Exploring a Potential Field Site

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By Lisa Barrett

This summer, one of my goals as a 1st year Ph.D. student was to determine if I wanted to do work with wild Asian elephants. My dissertation will look at personality and problem-solving in elephants, and it is an extension of my work with Think Elephants International in Thailand. After months of planning and discussing with my grad school advisor, as well as with my collaborator, Dr. Shermin de Silva (founder of nonprofit Trunks and Leaves), I was ready for my trip to Sri Lanka.

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Me and the other research assistants at Think Elephants doing a Skype session with a Thai classroom.

Besides the regular worries of traveling (fear of flying, traveling alone to a foreign country, jetleg, adjusting to new food, etc.), I also had a few very important tasks to accomplish. In other words, this was not a vacation. Still, while I tried to remind myself that there was “no pressure” in going on this increasingly overwhelming trip, my mind kept wandering back to a nightmarish scene of me spending 10 years in grad school without completing my research. Furthermore, I received funding for my trip, so I definitely had to make this short visit productive!

So, what was on my to-do list? First, I had to get a sense of the area to see if I would like doing research there. Next, I had to practice identifying individual elephants (or at least learn how one would identify elephants). I had a bit of experience doing this in Thailand, but since I was only working with 20 or so elephants there, it was nothing compared to memorizing hundreds of wild elephant ear shapes, scars/markings, etc.! Third, I needed to think about my specific project and what types of things would work and would not work in the environment.

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Breakfast!

After about 30 hours of travel to Colombo, I met my driver who would take me to Uda Walawe National Park. I immediately felt the thick humidity as we exited the airport, and I definitely struggled to adjust to the air, probably because I was coming from Wyoming which has very little humidity. After a several hour drive, I met the local research assistants who I would be learning from. They showed me their research vehicle, the “office”–a bedroom with computers upstairs–, my room, and very importantly, my fan. We had a meal of curry and rice, and then I was left to settle in. The food had a lot of Indian influences, which was different from what I was used to (my stomach made sure to remind me of that).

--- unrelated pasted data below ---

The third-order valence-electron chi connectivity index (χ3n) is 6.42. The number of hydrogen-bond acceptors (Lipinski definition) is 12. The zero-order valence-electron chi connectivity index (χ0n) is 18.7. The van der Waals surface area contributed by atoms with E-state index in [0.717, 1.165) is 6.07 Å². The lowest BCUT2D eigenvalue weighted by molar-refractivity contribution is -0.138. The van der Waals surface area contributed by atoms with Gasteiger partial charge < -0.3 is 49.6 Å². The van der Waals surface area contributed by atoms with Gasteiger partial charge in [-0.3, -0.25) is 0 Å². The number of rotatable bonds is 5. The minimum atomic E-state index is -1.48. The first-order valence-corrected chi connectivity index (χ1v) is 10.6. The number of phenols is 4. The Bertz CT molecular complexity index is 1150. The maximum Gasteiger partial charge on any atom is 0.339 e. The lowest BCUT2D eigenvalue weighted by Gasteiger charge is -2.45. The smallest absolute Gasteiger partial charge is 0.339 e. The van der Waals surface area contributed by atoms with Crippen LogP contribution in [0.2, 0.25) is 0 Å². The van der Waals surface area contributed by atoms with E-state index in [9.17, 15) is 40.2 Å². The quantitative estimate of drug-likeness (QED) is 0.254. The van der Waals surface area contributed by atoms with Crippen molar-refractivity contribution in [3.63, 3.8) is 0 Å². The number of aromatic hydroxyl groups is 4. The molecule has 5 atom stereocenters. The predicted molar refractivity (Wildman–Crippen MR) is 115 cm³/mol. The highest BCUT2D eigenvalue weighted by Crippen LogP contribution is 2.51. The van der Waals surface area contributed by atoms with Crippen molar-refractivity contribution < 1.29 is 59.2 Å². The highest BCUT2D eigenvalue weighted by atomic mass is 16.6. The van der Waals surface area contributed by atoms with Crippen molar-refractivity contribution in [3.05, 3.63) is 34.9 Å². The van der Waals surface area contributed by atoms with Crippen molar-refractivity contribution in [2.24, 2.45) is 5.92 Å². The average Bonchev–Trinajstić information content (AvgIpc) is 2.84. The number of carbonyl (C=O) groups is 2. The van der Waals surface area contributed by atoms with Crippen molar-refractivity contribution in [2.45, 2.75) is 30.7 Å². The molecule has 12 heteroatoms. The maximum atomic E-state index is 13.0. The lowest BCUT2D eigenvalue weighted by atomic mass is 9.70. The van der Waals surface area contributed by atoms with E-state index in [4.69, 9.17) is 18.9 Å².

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The research vehicle.

The next day, the research assistants took me to the park first thing in the morning. We immediately spotted some elephants, and I began taking behavioral observations and videos until they moved out of sight. We eventually stopped in some shade to have breakfast, boiled chickpeas with coconut flakes and rote (like taco shells but better!). I was immensely impressed by the research assistants’ ability to identify every elephant in a matter of seconds! We spent the rest of the morning in the park until lunchtime, when we went back to the house for lunch and relaxation (which also corresponds with the hottest part of the day). We went back out to the park until it closed at dusk.

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A family of elephants crosses the road in front of us.

We went to the park three days per week, and the other days we spent going over our notes. I also took that time to learn some of the elephants the research group had identified, and sometimes, to take a nap.

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Identifying elephants by their ears and other distinctive marks can be tricky!

On the weekends, the research assistants showed me around the (very rural) village nearby. I learned about how some elephants get passed the electric fence around the park and invade crops. I got to see a local Buddhist temple with many interesting Hindu aspects. Perhaps my favorite “field trip” was to the Elephant Transit Home (ETH), a sort of elephant orphanage for around 40 young elephants. The facility fosters the learning of necessary skills for elephants without adult role models so that they can then be released into the national park. I had the opportunity to see the result of such a successful program—we spotted several elephants who had previously been released and were doing quite well. These individuals wear radio collars so that the ETH can track them.

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The elephants receive milk throughout the day. Tourists can pay to watch the feedings, and their donation goes toward getting supplies for ETH.

At the end of my visit, I finally got to relax during a day trip to the beach where I got to visit a sea turtle farm.

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My last sunset in Sri Lanka– taken on Mount Lavinia beach in Colombo.

After two weeks at Uda Walawe, I definitely learned a lot about elephants and how my project could work there. It was definitely a productive visit!

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